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Mills Lab Protocol: Bradford Method Rev. 10.1029

Determining Protein Concentration ­ Bradford Method 1. Mix ddH2O and Bradford Reagent according to manufacturer's instructions a. For Bio-Rad reagent mix at a ratio of 4:1 water to Bradford reagent b. For Piece Pre-mixed Reagent (cat. No. 23200) do not dilute. Use reagent directly. 2. Add 2-30µl protein extract (depending on expected concentration, and amount of extract available) to Bradford assay reagent and mix by gently inverting several times. Transfer Bradford reagent/protein extract mix to spectrophotometer cuvette Measure OD595 using visible light setting on spectrophotometer or nanodrop spectrophotometer a. Start by calibrating the instrument. Usually it will ask you to "zero the instrument" using a blank (i.e. Bradford assay reagent without protein extract added) b. Measure the OD595 to confirm that the instrument is properly zeroed c. Measure samples 5. Determine protein concentration by comparing measured OD595 values against a freshly generated standard curve (see next page).

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Mills Lab Protocol: Bradford Method Rev. 10.1029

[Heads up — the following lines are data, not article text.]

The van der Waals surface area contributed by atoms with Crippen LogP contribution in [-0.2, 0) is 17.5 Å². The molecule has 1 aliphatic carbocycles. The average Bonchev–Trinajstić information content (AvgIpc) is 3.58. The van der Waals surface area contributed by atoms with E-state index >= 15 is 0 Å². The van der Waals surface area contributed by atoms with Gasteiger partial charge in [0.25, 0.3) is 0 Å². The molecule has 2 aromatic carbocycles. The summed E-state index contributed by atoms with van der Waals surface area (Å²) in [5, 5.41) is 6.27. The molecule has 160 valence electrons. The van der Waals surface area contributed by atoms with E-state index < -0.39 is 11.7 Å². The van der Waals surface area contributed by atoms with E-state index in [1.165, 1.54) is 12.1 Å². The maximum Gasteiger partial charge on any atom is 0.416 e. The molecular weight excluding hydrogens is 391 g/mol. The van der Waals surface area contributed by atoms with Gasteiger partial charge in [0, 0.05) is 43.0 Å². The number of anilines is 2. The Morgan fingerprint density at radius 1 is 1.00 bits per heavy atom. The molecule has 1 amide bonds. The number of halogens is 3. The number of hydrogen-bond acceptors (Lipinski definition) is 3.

Generating a standard curve Prepare a series of BSA concentration standards ranging from 10µg/ml to 2 mg/ml using BSA standard supplied with the Bradford reagent or using freshly dissolved BSA. Do not use BSA supplied with restriction enzymes. Add BSA standard dilutions to Bradford reagent prepared above (steps 1-2) Measure standard protein concentrations as above (steps 3-4) Create a standard curve by graphing the measured OD595 as a function of the known protein concentrations Notes: it is best to create a new standard curve each time you determine protein concentrations. However, if accuracy is not critical, an older standard curve can be used, provided that the same spectrophotometer used to make the standard curve is also used to measure extract concentration * Bradford Assay results can be unreliable when extracts contain a high concentration of SDS (such as found in RIPA buffer). If the protein concentration is low, the SDS will predominate, and results will be very inaccurate. In cases where SDS is present in the extract, it may be advisable to use a different assay, such as the Lowrie method. ·

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